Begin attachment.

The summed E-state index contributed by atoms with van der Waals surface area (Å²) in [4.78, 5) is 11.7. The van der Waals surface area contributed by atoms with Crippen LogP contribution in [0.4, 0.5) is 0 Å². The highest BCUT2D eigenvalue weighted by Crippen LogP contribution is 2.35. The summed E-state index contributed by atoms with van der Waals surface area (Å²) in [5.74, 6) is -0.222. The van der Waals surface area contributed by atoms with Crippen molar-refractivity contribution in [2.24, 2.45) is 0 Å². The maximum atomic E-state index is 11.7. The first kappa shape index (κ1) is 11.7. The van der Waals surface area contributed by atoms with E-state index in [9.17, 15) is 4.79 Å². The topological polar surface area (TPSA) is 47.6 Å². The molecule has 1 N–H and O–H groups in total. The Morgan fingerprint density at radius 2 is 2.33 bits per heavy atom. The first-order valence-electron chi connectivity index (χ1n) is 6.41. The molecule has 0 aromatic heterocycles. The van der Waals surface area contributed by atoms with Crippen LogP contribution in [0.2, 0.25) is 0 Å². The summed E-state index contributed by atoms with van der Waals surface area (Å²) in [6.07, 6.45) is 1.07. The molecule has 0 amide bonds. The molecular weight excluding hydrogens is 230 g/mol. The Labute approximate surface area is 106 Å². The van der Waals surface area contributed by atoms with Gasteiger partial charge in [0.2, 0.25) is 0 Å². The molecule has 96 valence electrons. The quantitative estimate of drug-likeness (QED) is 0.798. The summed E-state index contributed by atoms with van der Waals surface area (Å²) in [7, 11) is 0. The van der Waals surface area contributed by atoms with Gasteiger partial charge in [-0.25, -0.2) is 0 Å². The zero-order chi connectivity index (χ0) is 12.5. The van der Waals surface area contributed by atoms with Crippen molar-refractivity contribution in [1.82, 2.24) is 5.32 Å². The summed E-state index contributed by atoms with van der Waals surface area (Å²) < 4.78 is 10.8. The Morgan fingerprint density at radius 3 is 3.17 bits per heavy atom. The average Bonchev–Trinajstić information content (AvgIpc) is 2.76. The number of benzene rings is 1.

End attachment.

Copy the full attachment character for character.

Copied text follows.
The summed E-state index contributed by atoms with van der Waals surface area (Å²) in [4.78, 5) is 11.7. The van der Waals surface area contributed by atoms with Crippen LogP contribution in [0.4, 0.5) is 0 Å². The highest BCUT2D eigenvalue weighted by Crippen LogP contribution is 2.35. The summed E-state index contributed by atoms with van der Waals surface area (Å²) in [5.74, 6) is -0.222. The van der Waals surface area contributed by atoms with Crippen molar-refractivity contribution in [2.24, 2.45) is 0 Å². The maximum atomic E-state index is 11.7. The first kappa shape index (κ1) is 11.7. The van der Waals surface area contributed by atoms with E-state index in [9.17, 15) is 4.79 Å². The topological polar surface area (TPSA) is 47.6 Å². The molecule has 1 N–H and O–H groups in total. The Morgan fingerprint density at radius 2 is 2.33 bits per heavy atom. The first-order valence-electron chi connectivity index (χ1n) is 6.41. The molecule has 0 aromatic heterocycles. The van der Waals surface area contributed by atoms with Crippen LogP contribution in [0.2, 0.25) is 0 Å². The summed E-state index contributed by atoms with van der Waals surface area (Å²) in [6.07, 6.45) is 1.07. The molecule has 0 amide bonds. The molecular weight excluding hydrogens is 230 g/mol. The Labute approximate surface area is 106 Å². The van der Waals surface area contributed by atoms with Gasteiger partial charge in [0.2, 0.25) is 0 Å². The molecule has 96 valence electrons. The quantitative estimate of drug-likeness (QED) is 0.798. The summed E-state index contributed by atoms with van der Waals surface area (Å²) in [7, 11) is 0. The van der Waals surface area contributed by atoms with Gasteiger partial charge in [-0.25, -0.2) is 0 Å². The zero-order chi connectivity index (χ0) is 12.5. The van der Waals surface area contributed by atoms with Crippen molar-refractivity contribution in [1.82, 2.24) is 5.32 Å². The summed E-state index contributed by atoms with van der Waals surface area (Å²) < 4.78 is 10.8. The Morgan fingerprint density at radius 3 is 3.17 bits per heavy atom. The average Bonchev–Trinajstić information content (AvgIpc) is 2.76. The number of benzene rings is 1.